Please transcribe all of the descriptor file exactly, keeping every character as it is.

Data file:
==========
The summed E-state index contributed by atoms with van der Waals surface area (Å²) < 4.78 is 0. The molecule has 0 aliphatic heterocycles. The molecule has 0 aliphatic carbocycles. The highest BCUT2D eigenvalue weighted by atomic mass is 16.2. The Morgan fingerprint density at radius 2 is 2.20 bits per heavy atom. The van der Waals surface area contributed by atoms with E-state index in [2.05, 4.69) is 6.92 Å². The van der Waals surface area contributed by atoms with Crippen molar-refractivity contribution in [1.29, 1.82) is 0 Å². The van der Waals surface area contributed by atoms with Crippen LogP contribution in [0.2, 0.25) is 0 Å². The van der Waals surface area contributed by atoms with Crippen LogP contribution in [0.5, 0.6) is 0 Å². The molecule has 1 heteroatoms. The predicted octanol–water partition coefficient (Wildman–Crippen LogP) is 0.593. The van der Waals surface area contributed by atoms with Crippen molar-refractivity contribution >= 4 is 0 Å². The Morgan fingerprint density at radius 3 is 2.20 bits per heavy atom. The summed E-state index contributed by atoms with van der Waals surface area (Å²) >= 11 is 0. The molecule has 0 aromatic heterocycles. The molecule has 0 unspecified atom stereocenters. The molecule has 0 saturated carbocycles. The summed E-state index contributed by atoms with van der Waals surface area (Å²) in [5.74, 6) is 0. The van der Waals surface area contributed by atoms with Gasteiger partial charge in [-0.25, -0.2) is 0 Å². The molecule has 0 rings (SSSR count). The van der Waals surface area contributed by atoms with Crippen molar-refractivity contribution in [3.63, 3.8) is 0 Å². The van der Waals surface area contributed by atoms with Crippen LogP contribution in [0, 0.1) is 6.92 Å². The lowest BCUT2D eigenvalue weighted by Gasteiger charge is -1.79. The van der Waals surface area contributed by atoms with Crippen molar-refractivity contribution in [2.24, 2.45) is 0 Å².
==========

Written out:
The summed E-state index contributed by atoms with van der Waals surface area (Å²) < 4.78 is 0. The molecule has 0 aliphatic heterocycles. The molecule has 0 aliphatic carbocycles. The highest BCUT2D eigenvalue weighted by atomic mass is 16.2. The Morgan fingerprint density at radius 2 is 2.20 bits per heavy atom. The van der Waals surface area contributed by atoms with E-state index in [2.05, 4.69) is 6.92 Å². The van der Waals surface area contributed by atoms with Crippen molar-refractivity contribution in [1.29, 1.82) is 0 Å². The van der Waals surface area contributed by atoms with Crippen LogP contribution in [0.2, 0.25) is 0 Å². The van der Waals surface area contributed by atoms with Crippen LogP contribution in [0.5, 0.6) is 0 Å². The molecule has 1 heteroatoms. The predicted octanol–water partition coefficient (Wildman–Crippen LogP) is 0.593. The van der Waals surface area contributed by atoms with Crippen molar-refractivity contribution >= 4 is 0 Å². The Morgan fingerprint density at radius 3 is 2.20 bits per heavy atom. The summed E-state index contributed by atoms with van der Waals surface area (Å²) >= 11 is 0. The molecule has 0 aromatic heterocycles. The molecule has 0 unspecified atom stereocenters. The molecule has 0 saturated carbocycles. The summed E-state index contributed by atoms with van der Waals surface area (Å²) in [5.74, 6) is 0. The van der Waals surface area contributed by atoms with Gasteiger partial charge in [-0.25, -0.2) is 0 Å². The molecule has 0 rings (SSSR count). The van der Waals surface area contributed by atoms with Crippen molar-refractivity contribution in [3.63, 3.8) is 0 Å². The van der Waals surface area contributed by atoms with Crippen LogP contribution in [0, 0.1) is 6.92 Å². The lowest BCUT2D eigenvalue weighted by Gasteiger charge is -1.79. The van der Waals surface area contributed by atoms with Crippen molar-refractivity contribution in [2.24, 2.45) is 0 Å².